China may sell debt and is considering other ways to raise funds for combating climate change, an official at the country's top economic planner said on Tuesday.
"China is exploring and tapping bond markets," the official from the National Development and Reform Commission told a three-day climate conference in Beijing.
It was sponsored by the United Nations Foundation. Resolving problems associated with climate change will be one of the government's "top priorities this year," he said.
Other "innovative" methods to establish a financial market for climate change are being explored and the NDRC is in talks with the Finance Ministry to secure income for a special fund, the official, who declined to be named, said.
China, the world's biggest emitter of the greenhouse gasses blamed by some scientists for climate change, is ahead of some nations in its promotion of a market-based system to reduce pollution, experts said. The government, for example, is examining the urbanization program.
Also on Tuesday, China launched its carbon-trading market in the central Hubei province. The aim is to cap carbon dioxide emissions from nearly 140 of the biggest companies, each of which will be given a set amount of pollution permits. Unused allowances may be sold while companies exceeding pollution limits must purchase extra permits.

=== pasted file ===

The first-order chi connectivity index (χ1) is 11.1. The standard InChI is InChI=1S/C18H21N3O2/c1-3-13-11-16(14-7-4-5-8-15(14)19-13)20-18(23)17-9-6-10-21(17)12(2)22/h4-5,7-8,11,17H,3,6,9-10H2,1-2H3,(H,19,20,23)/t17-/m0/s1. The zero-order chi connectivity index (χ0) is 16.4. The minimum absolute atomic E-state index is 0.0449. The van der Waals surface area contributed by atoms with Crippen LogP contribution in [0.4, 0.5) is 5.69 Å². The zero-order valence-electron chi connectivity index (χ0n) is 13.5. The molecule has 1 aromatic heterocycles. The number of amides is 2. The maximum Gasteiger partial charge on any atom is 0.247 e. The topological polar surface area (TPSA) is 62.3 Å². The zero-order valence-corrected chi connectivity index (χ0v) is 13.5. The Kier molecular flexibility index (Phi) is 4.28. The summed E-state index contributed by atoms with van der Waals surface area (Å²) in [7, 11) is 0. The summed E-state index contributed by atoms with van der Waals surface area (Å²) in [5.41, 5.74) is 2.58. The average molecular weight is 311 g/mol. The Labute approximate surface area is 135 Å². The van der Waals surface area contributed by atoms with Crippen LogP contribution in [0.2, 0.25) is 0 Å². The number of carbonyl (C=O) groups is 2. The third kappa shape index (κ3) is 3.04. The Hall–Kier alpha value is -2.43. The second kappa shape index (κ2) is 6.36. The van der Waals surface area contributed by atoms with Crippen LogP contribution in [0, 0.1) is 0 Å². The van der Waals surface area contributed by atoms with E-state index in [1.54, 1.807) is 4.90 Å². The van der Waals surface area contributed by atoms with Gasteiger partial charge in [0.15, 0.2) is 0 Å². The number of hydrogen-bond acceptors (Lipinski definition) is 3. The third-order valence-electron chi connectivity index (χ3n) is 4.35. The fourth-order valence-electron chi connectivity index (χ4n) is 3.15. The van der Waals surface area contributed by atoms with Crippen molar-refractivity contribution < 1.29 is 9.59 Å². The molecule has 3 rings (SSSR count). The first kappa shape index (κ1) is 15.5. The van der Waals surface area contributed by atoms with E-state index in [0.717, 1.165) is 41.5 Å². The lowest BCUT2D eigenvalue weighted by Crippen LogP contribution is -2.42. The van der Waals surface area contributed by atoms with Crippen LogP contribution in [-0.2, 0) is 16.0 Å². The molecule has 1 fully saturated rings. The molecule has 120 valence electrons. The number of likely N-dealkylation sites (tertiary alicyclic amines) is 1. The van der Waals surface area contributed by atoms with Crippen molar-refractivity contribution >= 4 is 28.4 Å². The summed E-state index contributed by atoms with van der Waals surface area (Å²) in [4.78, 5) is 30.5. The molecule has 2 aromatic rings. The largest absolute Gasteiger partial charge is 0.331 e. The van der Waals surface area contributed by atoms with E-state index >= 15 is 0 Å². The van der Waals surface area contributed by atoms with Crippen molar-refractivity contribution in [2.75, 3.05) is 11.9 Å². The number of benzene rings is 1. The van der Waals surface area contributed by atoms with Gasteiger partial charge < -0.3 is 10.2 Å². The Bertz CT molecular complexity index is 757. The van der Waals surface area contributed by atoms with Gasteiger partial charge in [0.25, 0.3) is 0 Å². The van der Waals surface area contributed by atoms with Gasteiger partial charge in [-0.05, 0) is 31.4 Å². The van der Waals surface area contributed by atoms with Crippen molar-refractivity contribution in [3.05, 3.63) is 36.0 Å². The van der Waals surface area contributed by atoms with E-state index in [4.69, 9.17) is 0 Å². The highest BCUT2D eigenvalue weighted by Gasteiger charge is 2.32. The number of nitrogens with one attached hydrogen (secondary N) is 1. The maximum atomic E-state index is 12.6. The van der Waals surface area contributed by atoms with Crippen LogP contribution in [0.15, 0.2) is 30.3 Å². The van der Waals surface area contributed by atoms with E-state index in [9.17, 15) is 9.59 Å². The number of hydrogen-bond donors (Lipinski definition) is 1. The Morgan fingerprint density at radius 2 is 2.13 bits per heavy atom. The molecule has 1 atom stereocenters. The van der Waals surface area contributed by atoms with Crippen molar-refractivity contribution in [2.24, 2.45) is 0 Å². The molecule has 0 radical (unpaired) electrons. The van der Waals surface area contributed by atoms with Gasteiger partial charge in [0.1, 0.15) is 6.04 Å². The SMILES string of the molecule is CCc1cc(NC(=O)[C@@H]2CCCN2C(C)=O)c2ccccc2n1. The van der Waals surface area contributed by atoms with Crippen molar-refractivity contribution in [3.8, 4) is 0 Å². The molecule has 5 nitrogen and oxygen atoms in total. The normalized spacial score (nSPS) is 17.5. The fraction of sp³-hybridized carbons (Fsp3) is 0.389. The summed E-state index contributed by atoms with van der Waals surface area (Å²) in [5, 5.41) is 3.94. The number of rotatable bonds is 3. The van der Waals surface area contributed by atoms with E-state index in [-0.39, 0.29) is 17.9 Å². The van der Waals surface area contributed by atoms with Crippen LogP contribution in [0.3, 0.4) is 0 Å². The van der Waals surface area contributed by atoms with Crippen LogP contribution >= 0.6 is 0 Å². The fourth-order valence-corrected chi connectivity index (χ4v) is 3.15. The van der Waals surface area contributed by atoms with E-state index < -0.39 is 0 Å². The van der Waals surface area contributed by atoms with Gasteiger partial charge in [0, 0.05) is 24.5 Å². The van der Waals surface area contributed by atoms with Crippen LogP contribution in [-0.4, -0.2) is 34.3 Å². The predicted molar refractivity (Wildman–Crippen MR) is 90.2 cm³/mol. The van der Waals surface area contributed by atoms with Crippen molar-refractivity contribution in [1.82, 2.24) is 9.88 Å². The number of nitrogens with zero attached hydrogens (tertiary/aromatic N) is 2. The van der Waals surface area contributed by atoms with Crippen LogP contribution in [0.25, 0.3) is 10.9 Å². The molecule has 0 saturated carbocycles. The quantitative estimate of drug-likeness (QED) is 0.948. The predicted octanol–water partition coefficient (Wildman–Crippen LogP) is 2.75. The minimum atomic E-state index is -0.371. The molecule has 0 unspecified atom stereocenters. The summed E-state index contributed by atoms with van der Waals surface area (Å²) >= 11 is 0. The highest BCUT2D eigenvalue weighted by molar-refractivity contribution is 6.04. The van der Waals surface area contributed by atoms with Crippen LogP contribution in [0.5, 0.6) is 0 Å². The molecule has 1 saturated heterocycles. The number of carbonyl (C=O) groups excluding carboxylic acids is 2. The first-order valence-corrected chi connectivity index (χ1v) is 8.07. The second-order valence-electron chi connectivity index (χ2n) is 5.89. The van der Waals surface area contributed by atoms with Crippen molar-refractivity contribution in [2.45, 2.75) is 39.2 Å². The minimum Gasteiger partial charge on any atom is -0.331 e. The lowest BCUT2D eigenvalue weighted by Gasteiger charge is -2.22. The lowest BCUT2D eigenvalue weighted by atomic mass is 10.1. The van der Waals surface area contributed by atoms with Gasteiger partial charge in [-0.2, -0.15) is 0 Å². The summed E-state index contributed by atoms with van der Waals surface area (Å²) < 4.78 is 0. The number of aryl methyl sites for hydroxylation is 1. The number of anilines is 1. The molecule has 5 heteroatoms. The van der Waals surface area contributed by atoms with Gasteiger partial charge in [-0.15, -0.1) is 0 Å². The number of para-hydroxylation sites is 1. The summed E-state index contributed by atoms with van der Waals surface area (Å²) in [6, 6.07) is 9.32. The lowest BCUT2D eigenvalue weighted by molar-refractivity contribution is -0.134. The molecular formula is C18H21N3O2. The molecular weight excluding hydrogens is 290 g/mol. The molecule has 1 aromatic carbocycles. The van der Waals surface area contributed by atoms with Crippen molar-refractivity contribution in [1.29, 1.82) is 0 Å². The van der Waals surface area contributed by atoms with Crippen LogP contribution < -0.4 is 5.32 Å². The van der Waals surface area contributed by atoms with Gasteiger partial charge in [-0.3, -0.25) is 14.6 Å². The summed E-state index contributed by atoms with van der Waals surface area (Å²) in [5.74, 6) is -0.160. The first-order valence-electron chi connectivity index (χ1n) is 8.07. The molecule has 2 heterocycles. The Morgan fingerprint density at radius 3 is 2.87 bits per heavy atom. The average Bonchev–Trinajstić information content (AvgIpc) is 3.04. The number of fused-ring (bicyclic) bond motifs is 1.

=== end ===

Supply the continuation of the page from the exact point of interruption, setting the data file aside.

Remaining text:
The first purchase was made by a subsidiary of China Petroleum & Chemical Corp in Hubei's capital Wuhan. It bought 50,000 tons of carbon dioxide emission quotas from a local utility at 21 yuan ($3.40) per ton.
The Hubei market is China's sixth of seven planned regional emissions trading schemes. The seventh exchange will be in the southwestern city of Chongqing, which is scheduled to start this year.
James Wright, an adviser from the United Nations Foundation, said China must get the right price for carbon to make the trading scheme work.
"It is all about setting the right price on carbon. If the price is too low, the system will break down and you don't drive the lower emissions fast enough," he said. "Seventy percent of energy being consumed is from coal. There is clearly a challenge to drive that down" if China is to tackle emissions.
Even with progress in those cities pioneering the cap-and-trade schemes, experts said it was only a first step to setting up carbon markets in different cities and provinces, and it takes time to develop into a nationwide system.
The NDRC said the seven pilot schemes will start integrating in 2015 and that an all-China platform will go into operation some time before 2020.
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